Disseminated intravascular coagulation, or DIC, is a serious disruption in the body’s clotting mechanism. Normally, the body forms a blood clot in reaction to an injury. With DIC, the body overproduces many small blood clots throughout the body, depleting the body of clotting factors and platelets.
These small clots are dangerous and can interfere with the blood supply to organs, causing dysfunction and failure. Massive bleeding can occur due to the body’s lack of clotting factor and platelets. DIC is life-threatening and needs to be treated promptly.
Symptoms of DIC can vary in severity, depending on the cause, as well as the time of diagnosis. DIC is a life-threatening condition that must be treated promptly. Should you experience bleeding that doesn’t stop, or bleeding from an unknown source, it is critical to get emergency treatment. Symptoms of DIC include:
From multiple locations in the body
Blood clot formation causing fingers or toes to look blue
Your doctor will make a diagnosis of DIC based on your signs and symptoms, as well as results to certain blood tests. Like symptoms of DIC, blood levels will vary according to the severity of the DIC. Your blood will be examined for abnormal levels of certain tests, including:
Platelet count—usually reduced in DIC
Fibrinogen—usually reduced in DIC
Fibrin degradation products—usually elevated level in DIC
Prothrombin time (PT)—usually prolonged in DIC
Partial thromboplastin time (PTT)—usually prolonged in DIC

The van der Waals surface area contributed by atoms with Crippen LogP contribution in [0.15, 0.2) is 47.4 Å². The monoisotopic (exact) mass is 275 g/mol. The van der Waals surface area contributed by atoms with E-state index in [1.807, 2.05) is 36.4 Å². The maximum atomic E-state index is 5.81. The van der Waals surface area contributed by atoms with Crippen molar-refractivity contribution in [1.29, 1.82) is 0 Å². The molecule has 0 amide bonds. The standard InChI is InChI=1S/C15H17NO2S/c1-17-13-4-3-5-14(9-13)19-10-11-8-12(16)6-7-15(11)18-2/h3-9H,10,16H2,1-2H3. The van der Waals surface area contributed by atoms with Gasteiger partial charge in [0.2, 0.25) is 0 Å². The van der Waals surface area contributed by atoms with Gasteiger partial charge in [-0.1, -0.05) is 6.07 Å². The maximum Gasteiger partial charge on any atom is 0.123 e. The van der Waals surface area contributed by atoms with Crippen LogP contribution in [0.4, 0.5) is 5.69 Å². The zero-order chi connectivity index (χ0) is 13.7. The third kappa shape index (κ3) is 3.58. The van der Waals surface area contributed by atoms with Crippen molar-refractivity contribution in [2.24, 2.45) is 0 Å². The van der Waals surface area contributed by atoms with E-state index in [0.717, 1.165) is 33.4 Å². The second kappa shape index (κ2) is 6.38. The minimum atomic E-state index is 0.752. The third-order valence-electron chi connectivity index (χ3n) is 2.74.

Thrombin test time—prolonged in DIC
D-dimer test—high level in DIC
Treatment of DIC depends on identifying and treating the underlying cause quickly. Your doctor may give you certain blood products or medications to treat your condition. Sepsis is usually treated with antibiotics. Treatment options include the following:
Fresh frozen plasma is used to replace low levels of coagulation factors caused by DIC. Platelets may also be given to restore low levels. Cryoprecipitates may also be used to correct low levels of fibrinogen.
Heparin is a blood thinner. Doctors sometimes give heparin in combination with blood products to reduce blood clots. Cancer patients whose DIC is difficult to control may receive heparin to control blood clots.
This medication is sometimes used to slow down clotting in certain patients.
To help reduce your chances of getting DIC, make sure you obtain prompt treatment for any of the conditions that can cause this disorder.
Please be aware that this information is provided to supplement the care
provided by your physician. It is neither intended nor implied to be a
substitute for professional medical advice. CALL YOUR HEALTHCARE PROVIDER
IMMEDIATELY IF YOU THINK YOU MAY HAVE A MEDICAL EMERGENCY. Always seek the
advice of your physician or other qualified health provider prior to
starting any new treatment or with any questions you may have regarding a